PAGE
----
With financial help from UC Hastings — who last year sued the city over the homeless problem in the neighborhood — San Francisco is launching a new initiative aimed at taming the chaos and open-air drug market of the Tenderloin and Mid-Market.

What for decades has been a bit of a cluster where a blind eye was mostly turned from low-level drug transactions, the Tenderloin and Mid-Market have become more dangerous and chaotic during the pandemic, with fewer tourists and downtown workers on the street. Violent crime may have been down overall last year, but a few high-profile attacks — particularly against elderly Asian Americans — in recent months, as well as a massive overdose crisis have made law enforcement a priority for Mayor London Breed.

Enter the "Mid-Market Vibrancy and Safety Plan."

"All of our residents and workers deserve to feel safe, and this area of the city continues to face a number of challenges that need to be addressed," said Mayor London Breed in a statement. "With this plan, we’re focusing on both addressing the illegal activity that is unacceptable and will not be allowed to continue, while also building up our community presence so that the area is more welcoming, friendly and accessible to everyone who lives, works and visits the area."

In an era when there are broad calls for defunding the police and deploying fewer police into non-emergency settings, the plan is guaranteed to garner pushback.

The two-pronged plan includes increased police presence, particularly on foot patrol, "to deter criminal activity," as Breed says. And there will be community ambassadors "stationed on every block of the area from Powell Station (5th Street) to 8th Street on Market Street and adjacent areas just south of Market Street, UN Plaza, and the Tenderloin blocks bordered by Larkin Street and Eddy Street."

The ambassadors will come from Urban Alchemy, the nonprofit that also contracts with the city to manage its Safe Sleeping Villages.

The police presence is expected to begin rolling out on Wednesday, May 19, with the ambassadors joining police on June 15.

Alluding to the increased sense of chaos in the area, SFPD Chief Bill Scott said in a statement, "San Francisco residents and businesses made enormous sacrifices over the past year to make our City’s COVID-19 response a nationally recognized success, and nowhere were those sacrifices greater than in our Tenderloin and Mid-Market neighborhoods."

"Mayor Breed’s Mid-Market Vibrancy and Safety Plan is another bold step that makes good on our shared civic commitment to come back even stronger than before," Scott added. "For all of us in the San Francisco Police Department, we’re grateful for this opportunity to showcase what community policing and 21st century police reform look like."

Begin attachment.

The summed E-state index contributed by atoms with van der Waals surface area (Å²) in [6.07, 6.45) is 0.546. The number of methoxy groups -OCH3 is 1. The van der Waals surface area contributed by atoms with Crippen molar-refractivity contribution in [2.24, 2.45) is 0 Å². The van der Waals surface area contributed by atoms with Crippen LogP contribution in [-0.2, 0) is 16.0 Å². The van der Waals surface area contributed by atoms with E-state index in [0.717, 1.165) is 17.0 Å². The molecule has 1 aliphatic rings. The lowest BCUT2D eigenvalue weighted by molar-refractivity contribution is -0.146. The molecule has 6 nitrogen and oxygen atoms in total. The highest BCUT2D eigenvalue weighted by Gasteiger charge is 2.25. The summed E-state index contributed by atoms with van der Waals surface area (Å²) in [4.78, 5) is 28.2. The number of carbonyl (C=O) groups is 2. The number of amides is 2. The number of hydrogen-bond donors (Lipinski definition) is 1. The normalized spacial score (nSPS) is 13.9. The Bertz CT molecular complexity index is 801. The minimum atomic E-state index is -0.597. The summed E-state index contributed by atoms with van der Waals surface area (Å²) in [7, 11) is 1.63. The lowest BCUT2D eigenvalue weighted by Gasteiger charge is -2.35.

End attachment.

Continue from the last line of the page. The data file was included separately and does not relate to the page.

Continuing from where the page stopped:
The initiative is being funded with $5 million from the city and $3 million from UC Hastings, which settled its lawsuit last year after the city agreed to relocate the majority of those camped around the law school to hotel rooms or other shelters.

"This funding is a game-changer," says Randy Shaw, Executive Director of the Tenderloin Housing Clinic, in a statement. "It returns the Tenderloin to the path toward revitalization it was on pre-pandemic."

And the American Conservatory Theater (A.C.T.), which opened its Stand Theater across the street from UN Plaza on Market in recent years, praised Urban Alchemy's work in the neighborhood.

"In 2019, A.C.T.’s Strand Theater was the first site to contract independently with Urban Alchemy for ambassadors to replace security guards at the theater," said Eric Brizee, the theater's operations and facilities manager, in a statement. "Their community-focused and non-confrontational intervention methodologies have proven very effective at making the Strand a more welcoming, safer site and will be critical in having audiences return to the Strand."

In addition to the fentanyl crisis, which helped to kill 700 people who died of overdoses in San Francisco last year, homelessness and mental health issues appear to have spiraled during the pandemic as well. And nowhere has that been more center-stage than in the Tenderloin and along Mid-Market.

"The pandemic’s stifling impact on the positive life in our neighborhood has created a new, unacceptable paradigm for our city," says Simon Bertrang, Executive Director of the Tenderloin Community Benefit District. "This [plan] is about giving our communities the calm and confidence they need to recover."

What could remain a sticking point between the police department and the district attorney's office, however, is the ongoing arrests of low-level drug dealers. Chief Scott has taken the approach that any amount of fentanyl is worth taking off the streets, but DA Chesa Boudin has said in speeches and reiterated in a recent interview that he's told the cops to "bring me kilos, not crumbs."

Boudin has been accused frequently in recent months of not being tough enough on serial offenders, particularly in the wake of several high-profile crimes — including the recent stabbing of two elderly Asian women on Market Street — involving suspects who allegedly were reoffending after being let out of jail or some other custodial program.

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